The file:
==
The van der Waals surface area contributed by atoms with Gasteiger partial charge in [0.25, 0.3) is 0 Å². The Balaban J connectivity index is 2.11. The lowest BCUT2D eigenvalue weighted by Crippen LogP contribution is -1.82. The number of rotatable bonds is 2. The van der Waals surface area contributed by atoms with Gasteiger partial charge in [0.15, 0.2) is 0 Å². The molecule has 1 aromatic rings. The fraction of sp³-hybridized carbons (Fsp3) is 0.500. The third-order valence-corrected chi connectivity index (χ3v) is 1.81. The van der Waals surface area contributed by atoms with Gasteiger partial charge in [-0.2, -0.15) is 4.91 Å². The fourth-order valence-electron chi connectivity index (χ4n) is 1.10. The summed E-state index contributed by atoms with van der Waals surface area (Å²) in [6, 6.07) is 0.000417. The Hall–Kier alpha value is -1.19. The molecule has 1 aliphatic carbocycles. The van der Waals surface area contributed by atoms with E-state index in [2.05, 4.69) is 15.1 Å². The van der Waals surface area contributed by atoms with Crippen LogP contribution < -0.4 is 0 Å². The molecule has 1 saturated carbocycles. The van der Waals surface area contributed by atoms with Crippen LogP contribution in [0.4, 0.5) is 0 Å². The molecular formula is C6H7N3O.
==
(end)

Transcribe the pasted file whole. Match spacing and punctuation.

The van der Waals surface area contributed by atoms with Gasteiger partial charge in [0.25, 0.3) is 0 Å². The Balaban J connectivity index is 2.11. The lowest BCUT2D eigenvalue weighted by Crippen LogP contribution is -1.82. The number of rotatable bonds is 2. The van der Waals surface area contributed by atoms with Gasteiger partial charge in [0.15, 0.2) is 0 Å². The molecule has 1 aromatic rings. The fraction of sp³-hybridized carbons (Fsp3) is 0.500. The third-order valence-corrected chi connectivity index (χ3v) is 1.81. The van der Waals surface area contributed by atoms with Gasteiger partial charge in [-0.2, -0.15) is 4.91 Å². The fourth-order valence-electron chi connectivity index (χ4n) is 1.10. The summed E-state index contributed by atoms with van der Waals surface area (Å²) in [6, 6.07) is 0.000417. The Hall–Kier alpha value is -1.19. The molecule has 1 aliphatic carbocycles. The van der Waals surface area contributed by atoms with E-state index in [2.05, 4.69) is 15.1 Å². The van der Waals surface area contributed by atoms with Crippen LogP contribution < -0.4 is 0 Å². The molecule has 1 saturated carbocycles. The van der Waals surface area contributed by atoms with Crippen LogP contribution in [0.4, 0.5) is 0 Å². The molecular formula is C6H7N3O.